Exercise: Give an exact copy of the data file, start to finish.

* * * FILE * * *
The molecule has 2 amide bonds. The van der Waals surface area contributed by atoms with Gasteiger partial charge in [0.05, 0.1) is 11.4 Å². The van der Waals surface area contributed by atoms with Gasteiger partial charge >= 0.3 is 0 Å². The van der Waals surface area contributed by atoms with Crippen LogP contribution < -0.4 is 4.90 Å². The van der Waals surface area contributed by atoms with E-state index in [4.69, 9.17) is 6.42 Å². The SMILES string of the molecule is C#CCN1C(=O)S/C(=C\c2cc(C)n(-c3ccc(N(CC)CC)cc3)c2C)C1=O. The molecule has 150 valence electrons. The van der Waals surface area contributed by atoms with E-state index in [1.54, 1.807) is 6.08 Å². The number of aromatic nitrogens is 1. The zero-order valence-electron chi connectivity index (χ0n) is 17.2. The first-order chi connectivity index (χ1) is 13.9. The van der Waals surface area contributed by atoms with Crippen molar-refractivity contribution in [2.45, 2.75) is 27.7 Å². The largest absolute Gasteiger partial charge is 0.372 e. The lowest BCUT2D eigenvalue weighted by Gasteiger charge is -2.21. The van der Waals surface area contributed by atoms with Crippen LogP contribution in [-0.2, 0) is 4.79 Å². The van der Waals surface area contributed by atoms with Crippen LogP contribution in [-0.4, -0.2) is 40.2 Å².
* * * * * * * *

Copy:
The molecule has 2 amide bonds. The van der Waals surface area contributed by atoms with Gasteiger partial charge in [0.05, 0.1) is 11.4 Å². The van der Waals surface area contributed by atoms with Gasteiger partial charge >= 0.3 is 0 Å². The van der Waals surface area contributed by atoms with Crippen LogP contribution < -0.4 is 4.90 Å². The van der Waals surface area contributed by atoms with E-state index in [4.69, 9.17) is 6.42 Å². The SMILES string of the molecule is C#CCN1C(=O)S/C(=C\c2cc(C)n(-c3ccc(N(CC)CC)cc3)c2C)C1=O. The molecule has 150 valence electrons. The van der Waals surface area contributed by atoms with E-state index in [1.54, 1.807) is 6.08 Å². The number of aromatic nitrogens is 1. The zero-order valence-electron chi connectivity index (χ0n) is 17.2. The first-order chi connectivity index (χ1) is 13.9. The van der Waals surface area contributed by atoms with Crippen molar-refractivity contribution in [2.45, 2.75) is 27.7 Å². The largest absolute Gasteiger partial charge is 0.372 e. The lowest BCUT2D eigenvalue weighted by Gasteiger charge is -2.21. The van der Waals surface area contributed by atoms with Crippen LogP contribution in [-0.2, 0) is 4.79 Å². The van der Waals surface area contributed by atoms with Crippen LogP contribution in [-0.4, -0.2) is 40.2 Å².